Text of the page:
Making the green energy transition a success requires that the government pay attention not just to environmental factors, but also to socioeconomic needs. It must pay special attention to the impact on workers and communities in mining areas, and the macroeconomic effects of dwindling foreign exchange earnings and taxes.

Ignoring socioeconomic issues risks a populist backlash that could slow a necessary transition to a green industrial economy.

Socioeconomic imperatives

The core mission of South Africa’s a shift towards green energy should be to achieve economic growth, rising employment, and greater equity and inclusion. It must do all this while minimising social risks.

A green energy transition that is not anchored in fairness and inclusivity could potentially multiply socioeconomic risks.

Any efforts to move away from fossil fuels must cover three key areas. These include retraining workers who face retrenchment, and developing supply chains that give opportunities to small, micro and medium enterprises.

3 key elements for a sound green transition plan

  • Retrain workers in the coal industry who will be retrenched in the process, and offer them an alternative source of livelihood. The transition, as the World Bank proposes, requires a “whole-of-society” approach. This should entail engagements with everyone who is affected to ensure that no one is left behind.

  • Promote inclusive supply chains to enable greater participation of small, micro and medium enterprises, especially in small equipment manufacturing activities, installation, civil works, retail and maintenance.

    The Organisation for Economic Cooperation and Development notes that small and medium enterprises can be important drivers of green and inclusive growth. They can be encouraged to adopt green strategies as part of their preconditions for participating in the supply chains of major firms.

  • Enhance energy security by attracting investment into other cleaner sources of energy. For example, the European Union is considering reclassifying nuclear as part of green energy. Major countries such as France insist on “technology neutrality” to include nuclear and hydrogen in their energy mix, rather than to privilege solar and wind energy sources that do not have baseload. Lack of baseload compromises energy security.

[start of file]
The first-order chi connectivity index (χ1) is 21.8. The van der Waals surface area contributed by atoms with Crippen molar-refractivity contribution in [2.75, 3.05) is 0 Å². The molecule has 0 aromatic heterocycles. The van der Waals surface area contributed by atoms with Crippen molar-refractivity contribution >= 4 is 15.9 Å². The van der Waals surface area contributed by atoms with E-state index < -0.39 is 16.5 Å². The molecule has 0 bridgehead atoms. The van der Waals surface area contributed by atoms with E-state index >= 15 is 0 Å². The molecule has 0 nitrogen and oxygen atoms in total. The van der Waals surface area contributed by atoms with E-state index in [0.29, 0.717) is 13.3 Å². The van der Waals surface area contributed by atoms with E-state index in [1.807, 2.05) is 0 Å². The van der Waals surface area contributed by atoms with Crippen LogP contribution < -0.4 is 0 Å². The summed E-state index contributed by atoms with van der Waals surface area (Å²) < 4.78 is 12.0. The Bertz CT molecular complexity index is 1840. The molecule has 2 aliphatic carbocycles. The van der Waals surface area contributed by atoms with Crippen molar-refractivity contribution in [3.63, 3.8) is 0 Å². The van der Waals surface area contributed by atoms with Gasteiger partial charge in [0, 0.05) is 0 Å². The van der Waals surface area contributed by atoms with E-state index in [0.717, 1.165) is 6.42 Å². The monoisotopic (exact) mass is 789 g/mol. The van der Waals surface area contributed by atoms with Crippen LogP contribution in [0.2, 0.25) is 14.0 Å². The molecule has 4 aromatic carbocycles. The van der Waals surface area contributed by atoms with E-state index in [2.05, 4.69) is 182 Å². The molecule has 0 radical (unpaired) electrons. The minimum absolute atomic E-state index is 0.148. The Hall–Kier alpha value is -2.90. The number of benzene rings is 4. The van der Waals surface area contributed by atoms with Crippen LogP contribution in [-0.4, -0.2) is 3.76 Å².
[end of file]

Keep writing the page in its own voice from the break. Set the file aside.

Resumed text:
Renewable energy sources provide intermittent power, depending on the availability of sun or wind, whereas average demand requires consistent supply. Europe’s predicament in the wake of Russia’s war on Ukraine best illustrates this: as soon as Russia throttled Europe’s gas supply, governments rationed electricity to curb demand. Or they ramped up the demand for coal from countries such as Colombia, Australia and South Africa to ensure baseload.

A wide lens

As countries march towards a brave new world of green technologies, they must ensure that those left behind, and trapped at the bottom of the old industrial economy, are at the helm of the new economy. The transition to the ideal state must reflect a broad energy mix, rather than leaning on a narrow set of technologies that may not adequately offer energy security or produce just and equitable outcomes.

South Africa must balance environmental concerns, socioeconomic imperatives and energy security in its transition strategies.

For this to be possible, the answer, according to the World Economic Forum,


will very likely have to be a combination of institutional capacity building, well-chosen policies and a substantial contribution by the international community – technologically as well as financially. The Conversation

Mzukisi Qobo, Head: Wits School of Governance, University of the Witwatersrand, South Africa

This article is republished from The Conversation under a Creative Commons license.


Article 01

Brienz/Brinzauls, Switzerland Rockfall

Brienz/Brinzauls, Switzerland

Brienz/Brinzauls is a municipality in the district of Albula in the canton of Graubünden in Switzerland.


Why this "falling rocks" sign is more important than most
by Tom Scott

In Brienz/Brinzauls, a small village in the east of Switzerland, there's a village slipping into a valley and a road that's surprisingly dangerous.